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All entrepreneurs have their weak spots: there were the ones I didn't know and the ones I certainly did. The ones I did: Numbers and Computers.

When it comes to accounting, here is what I know: I want the numbers coming in to exceed the numbers going out. That's basically it. And I'm painfully aware that managing my own business's finances needs to be something that I'm at least moderately average at until I can afford to hire an accountant. So, when I noticed on Monday that a "paid" invoice was sitting as "undeposited" into my account, I called the bank. 

  1. My branch contact couldn't help on a business account. She transferred me to their corporate center. 
  2. Corporate center couldn't help. This was an accounting software issue. He transferred me to said accounting software company. 
  3. Accounting Software Company Person A said she dealt only with "banking" and not "invoicing." 
  4. Accounting Software Company Person B tried for 43 minutes to understand my problem. I was running out of ways to say: "INVOICE IS PAID. INVOICE IS NOT DEPOSITING." (There's an extremely good chance I was screaming this at one point). She finally says this isn't her department and transfers me to the "payment" department. (Wait, how is banking and invoicing and payment any different? Why are you all working in different departments?? A client paid me money. I don't mean to sound desperate, but I would really like to have that money.)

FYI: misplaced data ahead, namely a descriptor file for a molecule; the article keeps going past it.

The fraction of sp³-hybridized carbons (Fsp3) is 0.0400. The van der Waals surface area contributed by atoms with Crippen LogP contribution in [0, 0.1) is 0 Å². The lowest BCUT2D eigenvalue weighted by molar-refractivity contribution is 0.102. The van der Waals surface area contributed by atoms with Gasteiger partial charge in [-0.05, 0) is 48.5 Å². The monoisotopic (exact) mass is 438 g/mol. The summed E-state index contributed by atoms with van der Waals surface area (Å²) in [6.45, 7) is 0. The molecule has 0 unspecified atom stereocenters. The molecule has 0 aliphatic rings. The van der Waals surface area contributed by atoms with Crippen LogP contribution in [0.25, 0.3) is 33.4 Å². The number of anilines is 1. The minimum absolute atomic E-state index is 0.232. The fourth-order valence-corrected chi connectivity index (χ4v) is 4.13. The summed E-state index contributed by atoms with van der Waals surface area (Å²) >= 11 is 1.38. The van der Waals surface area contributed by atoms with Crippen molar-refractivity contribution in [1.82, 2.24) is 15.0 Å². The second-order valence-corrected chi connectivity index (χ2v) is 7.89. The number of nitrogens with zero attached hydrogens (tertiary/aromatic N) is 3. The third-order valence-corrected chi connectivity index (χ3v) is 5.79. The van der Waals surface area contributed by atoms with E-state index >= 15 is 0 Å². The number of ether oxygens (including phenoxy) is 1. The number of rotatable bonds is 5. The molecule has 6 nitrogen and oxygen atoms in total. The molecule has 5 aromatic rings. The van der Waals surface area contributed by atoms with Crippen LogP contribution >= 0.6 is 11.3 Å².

5. Accounting Software Company Person C picks up after 27 minutes and 53 seconds on hold. "Hi ma'am. No problem. So because this is your first invoice with our system, it will take 7-9 business days for it to be deposited. It's just an extra step that all new accounts have to go through." 

Oh. That's it? Ok. But seriously, you should put that somewhere in bold on your software system so the rest of us who don't have accounting degrees know what's going on. 

I hang up the phone and pull up the client materials I had been working on sporadically over the last hour. I click "print." 

Error message: "Printer is offline." 
(Insert expletives here). 

This is the life of an entrepreneur and of working for yourself. You alone deal with the problems, so you alone gotta find the solutions. There is no finance department or IT department. Just Google and my range of friends and boyfriends of friends who I was considering begging for help. ("I can't afford to pay you, but I will bake you brownies," was going to be my plea.)

But I managed, and life moved on. The invoice was deposited to my account. My printer did what it was built to do. In the meantime, I burned some incense, hugged the dog, took a deep breath, and kept hustling. 

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The (Female) Entrepreneur